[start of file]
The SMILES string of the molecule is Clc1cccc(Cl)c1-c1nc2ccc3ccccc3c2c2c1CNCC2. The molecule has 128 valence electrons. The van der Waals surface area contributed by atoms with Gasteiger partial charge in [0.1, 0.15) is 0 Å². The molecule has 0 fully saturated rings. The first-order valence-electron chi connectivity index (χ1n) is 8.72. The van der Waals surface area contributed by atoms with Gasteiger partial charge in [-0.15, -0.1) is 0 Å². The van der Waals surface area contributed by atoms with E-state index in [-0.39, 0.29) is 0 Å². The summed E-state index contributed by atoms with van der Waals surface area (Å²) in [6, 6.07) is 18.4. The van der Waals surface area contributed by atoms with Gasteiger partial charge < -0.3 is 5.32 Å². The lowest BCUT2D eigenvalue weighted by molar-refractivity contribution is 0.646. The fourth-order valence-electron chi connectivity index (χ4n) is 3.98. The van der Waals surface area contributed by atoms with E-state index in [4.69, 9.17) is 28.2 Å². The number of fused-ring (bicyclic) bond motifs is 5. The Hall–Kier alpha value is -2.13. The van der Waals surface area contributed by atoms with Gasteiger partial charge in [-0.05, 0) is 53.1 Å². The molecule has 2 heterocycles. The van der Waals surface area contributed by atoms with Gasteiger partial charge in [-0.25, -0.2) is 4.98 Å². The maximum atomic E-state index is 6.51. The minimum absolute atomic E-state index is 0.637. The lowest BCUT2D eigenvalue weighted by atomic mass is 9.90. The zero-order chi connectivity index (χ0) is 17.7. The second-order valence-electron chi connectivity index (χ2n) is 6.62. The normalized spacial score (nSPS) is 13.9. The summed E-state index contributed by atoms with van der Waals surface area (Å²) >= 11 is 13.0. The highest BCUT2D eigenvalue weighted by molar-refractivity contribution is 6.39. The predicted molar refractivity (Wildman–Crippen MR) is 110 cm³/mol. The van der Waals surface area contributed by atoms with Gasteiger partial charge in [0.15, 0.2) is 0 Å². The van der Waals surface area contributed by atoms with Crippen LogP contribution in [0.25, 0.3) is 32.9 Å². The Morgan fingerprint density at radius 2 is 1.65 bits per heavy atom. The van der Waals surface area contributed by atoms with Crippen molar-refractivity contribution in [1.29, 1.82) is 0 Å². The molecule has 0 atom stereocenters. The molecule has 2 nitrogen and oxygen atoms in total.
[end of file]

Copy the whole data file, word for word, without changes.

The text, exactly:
The SMILES string of the molecule is Clc1cccc(Cl)c1-c1nc2ccc3ccccc3c2c2c1CNCC2. The molecule has 128 valence electrons. The van der Waals surface area contributed by atoms with Gasteiger partial charge in [0.1, 0.15) is 0 Å². The molecule has 0 fully saturated rings. The first-order valence-electron chi connectivity index (χ1n) is 8.72. The van der Waals surface area contributed by atoms with Gasteiger partial charge in [-0.15, -0.1) is 0 Å². The van der Waals surface area contributed by atoms with E-state index in [-0.39, 0.29) is 0 Å². The summed E-state index contributed by atoms with van der Waals surface area (Å²) in [6, 6.07) is 18.4. The van der Waals surface area contributed by atoms with Gasteiger partial charge < -0.3 is 5.32 Å². The lowest BCUT2D eigenvalue weighted by molar-refractivity contribution is 0.646. The fourth-order valence-electron chi connectivity index (χ4n) is 3.98. The van der Waals surface area contributed by atoms with E-state index in [4.69, 9.17) is 28.2 Å². The number of fused-ring (bicyclic) bond motifs is 5. The Hall–Kier alpha value is -2.13. The van der Waals surface area contributed by atoms with Gasteiger partial charge in [-0.05, 0) is 53.1 Å². The molecule has 2 heterocycles. The van der Waals surface area contributed by atoms with Gasteiger partial charge in [-0.25, -0.2) is 4.98 Å². The maximum atomic E-state index is 6.51. The minimum absolute atomic E-state index is 0.637. The lowest BCUT2D eigenvalue weighted by atomic mass is 9.90. The zero-order chi connectivity index (χ0) is 17.7. The second-order valence-electron chi connectivity index (χ2n) is 6.62. The normalized spacial score (nSPS) is 13.9. The summed E-state index contributed by atoms with van der Waals surface area (Å²) >= 11 is 13.0. The highest BCUT2D eigenvalue weighted by molar-refractivity contribution is 6.39. The predicted molar refractivity (Wildman–Crippen MR) is 110 cm³/mol. The van der Waals surface area contributed by atoms with Gasteiger partial charge in [0.15, 0.2) is 0 Å². The van der Waals surface area contributed by atoms with Crippen LogP contribution in [0.25, 0.3) is 32.9 Å². The Morgan fingerprint density at radius 2 is 1.65 bits per heavy atom. The van der Waals surface area contributed by atoms with Crippen molar-refractivity contribution in [1.29, 1.82) is 0 Å². The molecule has 0 atom stereocenters. The molecule has 2 nitrogen and oxygen atoms in total.